How did Ro know what he’d been thinking? Stefan rolled his eyes. “Yeah, yeah, and it sucked. It was your grandparents who did it, wasn’t it?”
“I don’t want to talk about them.” Ro glanced around. “You know I still fear that they’re gonna pop up just to try to ruin my afterlife.”
“Conner would handle them,” Stefan informed his friend. Ro had to know that. Conner would never let anyone hurt Ro.
Ro flipped his long black hair. “Sure he would, but I don’t want him to have to. Anyway, I’m pretty sure they would hang around the other part of the family, not the heathen gay side.”
“Maybe.” But sometimes Stefan got so bored, he wished someone jerkish would show up. All the spirits he knew were nice—and either straight or hooked up, like Conner and Ro.
“We could go see what’s happening at Sev and Laine’s place,” Ro offered, a hopeful light springing up in his eyes. “Conner’s off greeting newcomers.” Ro’s joy died down and his expression shifted into one of sadness. “How he knows when someone’s going to pop up is beyond me. And him, too, actually. He says he just feels this tug in his chest.” Ro shook his head. “That sounds creepier than us being dead in the first place. Oh man, I sure hope whoever does show up isn’t a psycho criminal. I always worry, but I don’t know why. It’s not like a psycho spirit could kill us all over again. I need to quit watching the news. It’s all bad shit. Why can’t everyone just get along?”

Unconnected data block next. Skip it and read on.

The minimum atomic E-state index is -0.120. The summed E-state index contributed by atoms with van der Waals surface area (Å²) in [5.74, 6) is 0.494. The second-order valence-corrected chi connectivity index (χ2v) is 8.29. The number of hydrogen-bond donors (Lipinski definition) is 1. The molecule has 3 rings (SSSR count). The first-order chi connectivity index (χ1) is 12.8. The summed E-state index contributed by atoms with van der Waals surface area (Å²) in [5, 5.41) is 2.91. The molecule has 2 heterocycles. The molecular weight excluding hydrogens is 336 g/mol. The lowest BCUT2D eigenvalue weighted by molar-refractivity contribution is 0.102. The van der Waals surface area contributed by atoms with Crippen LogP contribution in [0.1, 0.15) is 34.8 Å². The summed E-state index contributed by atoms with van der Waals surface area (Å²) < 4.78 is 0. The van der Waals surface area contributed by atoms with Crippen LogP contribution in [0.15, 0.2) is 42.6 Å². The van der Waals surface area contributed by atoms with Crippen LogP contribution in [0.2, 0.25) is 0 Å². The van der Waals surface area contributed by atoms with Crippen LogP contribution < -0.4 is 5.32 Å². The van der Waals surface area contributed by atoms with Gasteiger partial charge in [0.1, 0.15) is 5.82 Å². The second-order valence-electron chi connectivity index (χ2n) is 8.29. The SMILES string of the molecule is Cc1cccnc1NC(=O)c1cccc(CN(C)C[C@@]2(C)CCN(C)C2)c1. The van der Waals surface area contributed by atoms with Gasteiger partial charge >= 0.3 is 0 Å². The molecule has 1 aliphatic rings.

“That’s asking a lot of humanity,” Stefan scoffed. He thought about going with Ro and shook his head. “You go on. I’m in a weird mood and should probably just go off and pout for a while.”
“Are you sure?” Ro uncrossed his arms and reached for Stefan’s hand. Ro’s skin was warm and soft, his grip firm and comforting. “I’d love to have your company.”
Seeing Laine and Sev wasn’t a bad thing, but Stefan didn’t want to hang around another happy, loving couple. Laine and Sev were definitely that. They’d been together forever and still acted like they’d only just met and fallen in love. It was sweet, and caused an ugly spike of jealousy to rear up in Stefan. He hated that about himself.